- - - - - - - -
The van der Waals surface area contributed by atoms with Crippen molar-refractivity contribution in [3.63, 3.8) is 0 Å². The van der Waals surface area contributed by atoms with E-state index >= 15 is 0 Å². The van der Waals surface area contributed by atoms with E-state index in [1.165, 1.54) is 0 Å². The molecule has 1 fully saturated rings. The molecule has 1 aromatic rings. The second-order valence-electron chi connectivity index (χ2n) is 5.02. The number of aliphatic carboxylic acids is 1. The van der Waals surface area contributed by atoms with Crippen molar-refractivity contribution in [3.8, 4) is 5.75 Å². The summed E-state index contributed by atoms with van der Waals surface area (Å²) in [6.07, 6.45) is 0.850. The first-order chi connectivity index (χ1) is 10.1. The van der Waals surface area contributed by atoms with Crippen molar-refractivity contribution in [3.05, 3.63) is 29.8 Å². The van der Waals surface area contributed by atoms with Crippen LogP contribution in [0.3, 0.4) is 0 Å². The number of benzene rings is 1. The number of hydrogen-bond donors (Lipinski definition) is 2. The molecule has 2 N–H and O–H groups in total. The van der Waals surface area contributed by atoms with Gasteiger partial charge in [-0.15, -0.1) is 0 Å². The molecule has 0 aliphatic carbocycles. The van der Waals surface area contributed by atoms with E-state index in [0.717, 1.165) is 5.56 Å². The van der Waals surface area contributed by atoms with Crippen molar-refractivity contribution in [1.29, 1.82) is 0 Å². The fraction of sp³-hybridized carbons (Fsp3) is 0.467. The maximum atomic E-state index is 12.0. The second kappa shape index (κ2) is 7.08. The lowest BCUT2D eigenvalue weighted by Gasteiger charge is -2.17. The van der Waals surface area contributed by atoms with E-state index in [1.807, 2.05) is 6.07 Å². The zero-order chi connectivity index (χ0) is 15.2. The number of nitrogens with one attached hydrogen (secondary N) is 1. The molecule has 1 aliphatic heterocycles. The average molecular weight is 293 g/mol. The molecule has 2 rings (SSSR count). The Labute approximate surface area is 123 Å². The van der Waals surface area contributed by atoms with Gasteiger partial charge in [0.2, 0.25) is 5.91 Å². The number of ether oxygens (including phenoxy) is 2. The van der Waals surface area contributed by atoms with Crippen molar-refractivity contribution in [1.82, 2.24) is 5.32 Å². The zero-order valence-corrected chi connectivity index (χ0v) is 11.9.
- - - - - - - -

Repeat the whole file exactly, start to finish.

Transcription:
The van der Waals surface area contributed by atoms with Crippen molar-refractivity contribution in [3.63, 3.8) is 0 Å². The van der Waals surface area contributed by atoms with E-state index >= 15 is 0 Å². The van der Waals surface area contributed by atoms with E-state index in [1.165, 1.54) is 0 Å². The molecule has 1 fully saturated rings. The molecule has 1 aromatic rings. The second-order valence-electron chi connectivity index (χ2n) is 5.02. The number of aliphatic carboxylic acids is 1. The van der Waals surface area contributed by atoms with Crippen molar-refractivity contribution in [3.8, 4) is 5.75 Å². The summed E-state index contributed by atoms with van der Waals surface area (Å²) in [6.07, 6.45) is 0.850. The first-order chi connectivity index (χ1) is 10.1. The van der Waals surface area contributed by atoms with Crippen molar-refractivity contribution in [3.05, 3.63) is 29.8 Å². The van der Waals surface area contributed by atoms with Crippen LogP contribution in [0.3, 0.4) is 0 Å². The number of benzene rings is 1. The number of hydrogen-bond donors (Lipinski definition) is 2. The molecule has 2 N–H and O–H groups in total. The van der Waals surface area contributed by atoms with Gasteiger partial charge in [-0.15, -0.1) is 0 Å². The molecule has 0 aliphatic carbocycles. The van der Waals surface area contributed by atoms with E-state index in [0.717, 1.165) is 5.56 Å². The van der Waals surface area contributed by atoms with Crippen molar-refractivity contribution in [1.29, 1.82) is 0 Å². The fraction of sp³-hybridized carbons (Fsp3) is 0.467. The maximum atomic E-state index is 12.0. The second kappa shape index (κ2) is 7.08. The lowest BCUT2D eigenvalue weighted by Gasteiger charge is -2.17. The van der Waals surface area contributed by atoms with E-state index in [1.807, 2.05) is 6.07 Å². The zero-order chi connectivity index (χ0) is 15.2. The number of nitrogens with one attached hydrogen (secondary N) is 1. The molecule has 1 aliphatic heterocycles. The average molecular weight is 293 g/mol. The molecule has 2 rings (SSSR count). The Labute approximate surface area is 123 Å². The van der Waals surface area contributed by atoms with Gasteiger partial charge in [0.2, 0.25) is 5.91 Å². The number of ether oxygens (including phenoxy) is 2. The van der Waals surface area contributed by atoms with Crippen molar-refractivity contribution in [1.82, 2.24) is 5.32 Å². The zero-order valence-corrected chi connectivity index (χ0v) is 11.9.